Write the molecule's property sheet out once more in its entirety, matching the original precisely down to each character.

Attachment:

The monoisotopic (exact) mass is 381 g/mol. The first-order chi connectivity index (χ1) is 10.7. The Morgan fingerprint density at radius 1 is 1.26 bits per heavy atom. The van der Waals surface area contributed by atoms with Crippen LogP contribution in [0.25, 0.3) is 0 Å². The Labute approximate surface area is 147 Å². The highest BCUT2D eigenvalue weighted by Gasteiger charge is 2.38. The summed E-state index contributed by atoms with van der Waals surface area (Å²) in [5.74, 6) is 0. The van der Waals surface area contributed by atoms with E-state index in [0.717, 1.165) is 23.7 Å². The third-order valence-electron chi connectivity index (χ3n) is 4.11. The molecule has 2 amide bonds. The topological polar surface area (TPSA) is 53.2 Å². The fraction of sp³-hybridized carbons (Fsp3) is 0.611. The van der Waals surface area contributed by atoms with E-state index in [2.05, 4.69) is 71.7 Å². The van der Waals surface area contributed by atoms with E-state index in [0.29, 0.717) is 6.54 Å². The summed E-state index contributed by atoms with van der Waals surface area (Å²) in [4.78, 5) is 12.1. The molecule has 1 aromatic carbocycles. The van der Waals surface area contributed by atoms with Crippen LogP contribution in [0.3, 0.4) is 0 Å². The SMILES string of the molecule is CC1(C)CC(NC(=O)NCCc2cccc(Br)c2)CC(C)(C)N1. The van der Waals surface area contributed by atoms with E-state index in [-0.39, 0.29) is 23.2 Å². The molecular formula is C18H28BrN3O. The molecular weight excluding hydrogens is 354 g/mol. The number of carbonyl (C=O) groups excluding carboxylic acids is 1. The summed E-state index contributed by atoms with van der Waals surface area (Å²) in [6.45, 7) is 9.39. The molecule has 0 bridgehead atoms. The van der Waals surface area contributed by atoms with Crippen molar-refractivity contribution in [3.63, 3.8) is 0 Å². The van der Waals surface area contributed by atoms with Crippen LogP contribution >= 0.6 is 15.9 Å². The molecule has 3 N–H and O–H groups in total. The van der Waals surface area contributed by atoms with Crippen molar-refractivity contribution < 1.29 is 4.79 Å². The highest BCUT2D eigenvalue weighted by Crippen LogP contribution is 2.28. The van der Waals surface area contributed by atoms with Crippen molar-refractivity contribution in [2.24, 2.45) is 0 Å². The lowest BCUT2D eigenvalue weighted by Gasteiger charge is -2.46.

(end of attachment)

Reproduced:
The monoisotopic (exact) mass is 381 g/mol. The first-order chi connectivity index (χ1) is 10.7. The Morgan fingerprint density at radius 1 is 1.26 bits per heavy atom. The van der Waals surface area contributed by atoms with Crippen LogP contribution in [0.25, 0.3) is 0 Å². The Labute approximate surface area is 147 Å². The highest BCUT2D eigenvalue weighted by Gasteiger charge is 2.38. The summed E-state index contributed by atoms with van der Waals surface area (Å²) in [5.74, 6) is 0. The van der Waals surface area contributed by atoms with E-state index in [0.717, 1.165) is 23.7 Å². The third-order valence-electron chi connectivity index (χ3n) is 4.11. The molecule has 2 amide bonds. The topological polar surface area (TPSA) is 53.2 Å². The fraction of sp³-hybridized carbons (Fsp3) is 0.611. The van der Waals surface area contributed by atoms with E-state index in [2.05, 4.69) is 71.7 Å². The van der Waals surface area contributed by atoms with E-state index in [0.29, 0.717) is 6.54 Å². The summed E-state index contributed by atoms with van der Waals surface area (Å²) in [4.78, 5) is 12.1. The molecule has 1 aromatic carbocycles. The van der Waals surface area contributed by atoms with Crippen LogP contribution in [0.3, 0.4) is 0 Å². The SMILES string of the molecule is CC1(C)CC(NC(=O)NCCc2cccc(Br)c2)CC(C)(C)N1. The van der Waals surface area contributed by atoms with E-state index in [-0.39, 0.29) is 23.2 Å². The molecular formula is C18H28BrN3O. The molecular weight excluding hydrogens is 354 g/mol. The number of carbonyl (C=O) groups excluding carboxylic acids is 1. The summed E-state index contributed by atoms with van der Waals surface area (Å²) in [6.45, 7) is 9.39. The molecule has 0 bridgehead atoms. The van der Waals surface area contributed by atoms with Crippen molar-refractivity contribution in [3.63, 3.8) is 0 Å². The van der Waals surface area contributed by atoms with Crippen LogP contribution >= 0.6 is 15.9 Å². The molecule has 3 N–H and O–H groups in total. The van der Waals surface area contributed by atoms with Crippen molar-refractivity contribution < 1.29 is 4.79 Å². The highest BCUT2D eigenvalue weighted by Crippen LogP contribution is 2.28. The van der Waals surface area contributed by atoms with Crippen molar-refractivity contribution in [2.24, 2.45) is 0 Å². The lowest BCUT2D eigenvalue weighted by Gasteiger charge is -2.46.